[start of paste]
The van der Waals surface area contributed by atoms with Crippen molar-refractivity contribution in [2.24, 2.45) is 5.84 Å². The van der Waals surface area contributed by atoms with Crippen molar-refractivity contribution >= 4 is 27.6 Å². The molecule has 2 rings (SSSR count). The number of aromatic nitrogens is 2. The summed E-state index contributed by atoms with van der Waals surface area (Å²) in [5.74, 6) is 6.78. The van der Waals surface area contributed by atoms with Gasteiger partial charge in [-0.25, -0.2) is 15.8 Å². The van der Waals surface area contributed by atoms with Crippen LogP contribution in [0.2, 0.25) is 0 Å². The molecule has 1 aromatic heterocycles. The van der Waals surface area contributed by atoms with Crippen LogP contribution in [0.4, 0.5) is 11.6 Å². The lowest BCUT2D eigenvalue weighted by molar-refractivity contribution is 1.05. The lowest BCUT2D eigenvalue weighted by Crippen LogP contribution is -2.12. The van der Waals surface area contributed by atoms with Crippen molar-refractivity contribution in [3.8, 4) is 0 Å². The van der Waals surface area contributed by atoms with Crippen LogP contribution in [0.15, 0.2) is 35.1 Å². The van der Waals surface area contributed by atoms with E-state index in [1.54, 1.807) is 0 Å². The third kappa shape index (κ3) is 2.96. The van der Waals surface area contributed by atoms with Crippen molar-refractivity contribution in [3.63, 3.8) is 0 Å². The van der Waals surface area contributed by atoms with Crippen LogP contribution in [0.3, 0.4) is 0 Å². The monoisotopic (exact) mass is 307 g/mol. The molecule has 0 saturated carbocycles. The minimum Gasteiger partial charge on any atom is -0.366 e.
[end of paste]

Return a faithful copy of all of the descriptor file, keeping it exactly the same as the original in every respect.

The van der Waals surface area contributed by atoms with Crippen molar-refractivity contribution in [2.24, 2.45) is 5.84 Å². The van der Waals surface area contributed by atoms with Crippen molar-refractivity contribution >= 4 is 27.6 Å². The molecule has 2 rings (SSSR count). The number of aromatic nitrogens is 2. The summed E-state index contributed by atoms with van der Waals surface area (Å²) in [5.74, 6) is 6.78. The van der Waals surface area contributed by atoms with Gasteiger partial charge in [-0.25, -0.2) is 15.8 Å². The van der Waals surface area contributed by atoms with Crippen LogP contribution in [0.2, 0.25) is 0 Å². The molecule has 1 aromatic heterocycles. The van der Waals surface area contributed by atoms with Crippen LogP contribution in [0.4, 0.5) is 11.6 Å². The lowest BCUT2D eigenvalue weighted by molar-refractivity contribution is 1.05. The lowest BCUT2D eigenvalue weighted by Crippen LogP contribution is -2.12. The van der Waals surface area contributed by atoms with Crippen molar-refractivity contribution in [3.8, 4) is 0 Å². The van der Waals surface area contributed by atoms with Crippen LogP contribution in [0.15, 0.2) is 35.1 Å². The van der Waals surface area contributed by atoms with E-state index in [1.54, 1.807) is 0 Å². The third kappa shape index (κ3) is 2.96. The van der Waals surface area contributed by atoms with Crippen molar-refractivity contribution in [3.63, 3.8) is 0 Å². The van der Waals surface area contributed by atoms with Crippen LogP contribution in [0.3, 0.4) is 0 Å². The monoisotopic (exact) mass is 307 g/mol. The molecule has 0 saturated carbocycles. The minimum Gasteiger partial charge on any atom is -0.366 e.